Verify that you are allowed to execute scripts in PowerShell by typing ‘Get-ExecutionPolicy’. The result should be RemoteSigned or Unrestricted. If you get a restricted result, run PowerShell as administrator and type this command:

Change your working directory to Posh-git and run the install command:

Reload your profile for the changes to take effect:

And you’re done!

You can make changes to files in your repository and explore Posh-git by typing git status.

Setup Your SSH Keys

Usually, you would use HTTPS protocol to communicate with the remote Git repository where you are pushing your code. This means that you must supply your credentials (username and password) every time you interact with the server.

If you want to avoid typing your credentials all the time, you can use SSH to communicate with the server instead. SSH stands for Secure Shell. It is a network protocol that ensures that the communication between the client and the server is secure by encrypting its contents.

SSH is based on public-key cryptography, so in order to authenticate via SSH to the Git repository you need to have a pair of keys: one public (which will reside on the server) and one private (the one you and only you will use to authenticate to the server). When you supply your private key to the server, it will verify it matches the installed public key, and if it does, then you will be authenticated.

To access your Git repositories you will need to create and install SSH keys. You can do this with OpenSSH which already comes installed with Git. To generate your key pair open Git Bash and enter the following command:

This will generate a key pair using RSA as the key type and will use 4096 bits for it. It will then prompt you to enter a location to save the key. If you press Enter, it will be saved in the default location.

Then you will be prompted to enter a passphrase. Type a secure one:

And that’s it! You have just created an SSH key pair. Easy, isn’t it? Now you have to add your SSH key to the ssh-agent. First of all, let’s make sure ssh-agent is installed by typing:

Then, add your SSH key to the ssh-agent:

You now have your private key installed on your computer, but you need to set the public key on the Git remote repository. This step depends on which Git hosting service you are using. There are tutorials available for both GitHub and BitBucket, the two most popular services.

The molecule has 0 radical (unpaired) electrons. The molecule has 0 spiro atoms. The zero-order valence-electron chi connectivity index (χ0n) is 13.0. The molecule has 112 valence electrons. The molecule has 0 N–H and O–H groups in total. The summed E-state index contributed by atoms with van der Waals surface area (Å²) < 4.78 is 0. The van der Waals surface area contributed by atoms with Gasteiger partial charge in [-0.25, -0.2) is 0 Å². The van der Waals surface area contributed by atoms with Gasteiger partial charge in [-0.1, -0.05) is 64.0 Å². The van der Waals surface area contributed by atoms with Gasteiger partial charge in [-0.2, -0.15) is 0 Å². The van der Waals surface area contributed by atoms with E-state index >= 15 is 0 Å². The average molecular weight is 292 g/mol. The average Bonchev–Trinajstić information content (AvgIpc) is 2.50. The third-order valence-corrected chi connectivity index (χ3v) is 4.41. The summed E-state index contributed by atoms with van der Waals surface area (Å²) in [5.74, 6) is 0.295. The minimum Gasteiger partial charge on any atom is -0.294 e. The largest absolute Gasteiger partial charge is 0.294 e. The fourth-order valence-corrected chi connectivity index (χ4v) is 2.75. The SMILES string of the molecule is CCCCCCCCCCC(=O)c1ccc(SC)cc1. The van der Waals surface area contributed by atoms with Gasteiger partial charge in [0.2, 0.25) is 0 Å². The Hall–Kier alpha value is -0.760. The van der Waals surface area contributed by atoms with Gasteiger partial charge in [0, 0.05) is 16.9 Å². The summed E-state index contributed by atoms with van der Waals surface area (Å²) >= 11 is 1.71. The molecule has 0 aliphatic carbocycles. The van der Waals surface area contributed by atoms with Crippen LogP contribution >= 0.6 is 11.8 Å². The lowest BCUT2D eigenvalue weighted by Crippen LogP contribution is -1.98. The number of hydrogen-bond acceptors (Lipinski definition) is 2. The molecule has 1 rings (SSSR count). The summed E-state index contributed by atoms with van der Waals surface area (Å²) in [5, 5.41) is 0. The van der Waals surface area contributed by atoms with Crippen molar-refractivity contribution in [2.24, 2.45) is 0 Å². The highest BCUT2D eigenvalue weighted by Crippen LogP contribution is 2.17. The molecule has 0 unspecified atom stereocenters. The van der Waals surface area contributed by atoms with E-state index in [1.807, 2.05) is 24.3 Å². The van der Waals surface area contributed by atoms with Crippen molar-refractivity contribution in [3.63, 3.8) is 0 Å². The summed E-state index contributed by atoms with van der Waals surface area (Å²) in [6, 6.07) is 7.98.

Use Console Emulators for Improved CLI Experience

You may be asking yourself “Why should I use a console emulator on Windows instead of the native cmd?” The answer is simple: Console emulators let you choose which shell to run on them and provide you with a variety of configuration options, both for utility and aesthetics.

Most emulators also support multiple tabs. On each tab, you can run a different shell, or, if you work with multiple git repositories, you could configure multiple tabs pointing to your different working directories. There are emulators that can save the state of each, so when you open up your emulator again they will be there just as you left them.

Also, if you want to improve your productivity you can configure some hot-keys to speed up repetitive tasks or even use some very useful commands like cat or grep. There are several alternatives that offer lots of functionality and integrate very well with Windows. Let’s review some of them:


ConEmu allows you to run “console” applications such as cmd.exe, powershell.exe, Far Manager, bash, etc., and “graphical” applications like Notepad, PuTTY, KiTTY, GVim, Mintty and so on. Given that it is not a shell, it does not provide some standard shell features like remote access, tab-completion or command history.